In Business Week’s Technology section, Catherine Holahan wrote an article entitled “The Web, Now Just for You” describing how some of the social network/news sites are beginning to mine their users’ preferences to make the systems “more personal.”Â Once the guise is removed, it is clear that the real objective is to serve up targeted advertisements. Â
Nearly 6 years ago I worked for a company that also went down this path.Â Predictive Networks had created a mechanism whereby customers were granted free Internet access in exchange for permission to monitor surfing habits and present targeted advertisements.Â The company created what they called a Digital Silhouette, or a numerical representation of each user’s interests in a number of different topics.Â The Silhouette was enhanced based on an analysis of every site the user visited and advertisements most related to the user’s interests were displayed.Â In theory, the model made good sense and some of the users even commented, “Hey, if I’ve got to watch ads, they might as well be something I’m interested in!”Â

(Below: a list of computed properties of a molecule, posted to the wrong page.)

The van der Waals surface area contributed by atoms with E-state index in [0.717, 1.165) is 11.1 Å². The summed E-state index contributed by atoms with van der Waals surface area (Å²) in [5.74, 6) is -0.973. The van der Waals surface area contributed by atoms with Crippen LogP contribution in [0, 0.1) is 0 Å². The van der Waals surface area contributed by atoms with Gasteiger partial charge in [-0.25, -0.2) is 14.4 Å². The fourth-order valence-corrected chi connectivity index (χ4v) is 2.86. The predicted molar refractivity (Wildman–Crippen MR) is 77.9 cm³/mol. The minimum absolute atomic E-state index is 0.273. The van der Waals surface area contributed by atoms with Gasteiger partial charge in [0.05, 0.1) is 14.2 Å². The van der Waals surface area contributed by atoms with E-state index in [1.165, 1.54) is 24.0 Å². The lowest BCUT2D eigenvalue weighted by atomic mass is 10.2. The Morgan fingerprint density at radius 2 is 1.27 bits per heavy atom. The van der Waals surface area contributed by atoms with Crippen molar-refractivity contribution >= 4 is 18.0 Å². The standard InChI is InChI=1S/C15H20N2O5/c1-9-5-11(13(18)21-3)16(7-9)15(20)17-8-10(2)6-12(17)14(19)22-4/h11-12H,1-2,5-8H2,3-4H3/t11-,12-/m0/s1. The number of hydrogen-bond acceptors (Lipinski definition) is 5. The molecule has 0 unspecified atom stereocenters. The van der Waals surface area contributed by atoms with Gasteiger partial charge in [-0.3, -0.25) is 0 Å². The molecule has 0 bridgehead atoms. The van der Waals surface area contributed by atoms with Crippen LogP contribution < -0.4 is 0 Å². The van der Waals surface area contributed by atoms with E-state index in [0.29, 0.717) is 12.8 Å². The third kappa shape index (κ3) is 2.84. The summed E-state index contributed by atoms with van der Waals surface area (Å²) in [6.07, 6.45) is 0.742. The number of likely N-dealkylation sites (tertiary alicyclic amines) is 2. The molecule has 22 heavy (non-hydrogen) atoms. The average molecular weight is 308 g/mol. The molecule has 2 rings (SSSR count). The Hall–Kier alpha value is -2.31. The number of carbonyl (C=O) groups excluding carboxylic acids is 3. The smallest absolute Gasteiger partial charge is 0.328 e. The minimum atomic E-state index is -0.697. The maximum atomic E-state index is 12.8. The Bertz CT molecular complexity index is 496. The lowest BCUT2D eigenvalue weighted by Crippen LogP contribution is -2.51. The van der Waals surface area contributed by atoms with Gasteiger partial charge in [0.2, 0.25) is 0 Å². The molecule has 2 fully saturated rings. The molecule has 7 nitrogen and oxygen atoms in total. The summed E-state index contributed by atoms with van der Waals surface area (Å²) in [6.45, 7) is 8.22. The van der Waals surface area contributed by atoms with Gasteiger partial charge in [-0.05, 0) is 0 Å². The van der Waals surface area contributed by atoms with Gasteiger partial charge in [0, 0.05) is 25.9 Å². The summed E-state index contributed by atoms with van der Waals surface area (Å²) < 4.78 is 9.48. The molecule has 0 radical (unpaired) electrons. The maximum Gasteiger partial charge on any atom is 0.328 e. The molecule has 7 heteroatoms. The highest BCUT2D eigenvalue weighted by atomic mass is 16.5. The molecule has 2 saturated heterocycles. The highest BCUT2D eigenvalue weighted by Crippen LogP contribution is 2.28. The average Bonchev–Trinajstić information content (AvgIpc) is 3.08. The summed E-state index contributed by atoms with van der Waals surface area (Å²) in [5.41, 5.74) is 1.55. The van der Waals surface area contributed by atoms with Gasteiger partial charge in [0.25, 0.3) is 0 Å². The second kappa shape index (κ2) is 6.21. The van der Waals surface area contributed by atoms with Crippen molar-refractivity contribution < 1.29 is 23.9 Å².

In practice, however, the model failed miserably, primarily because of the potential for invasion of privacy.Â Despite having agreed to receive advertising supported Internet access, customers were not willing to give up their privacy.Â
Â CEO Kevin Rose’s vision of a “more personalized Digg” makes great sense for marketers trying to better target their audiences, but I can’t help but wonder whether Digg will find that, like Predictive Networks, the price to pay is too great.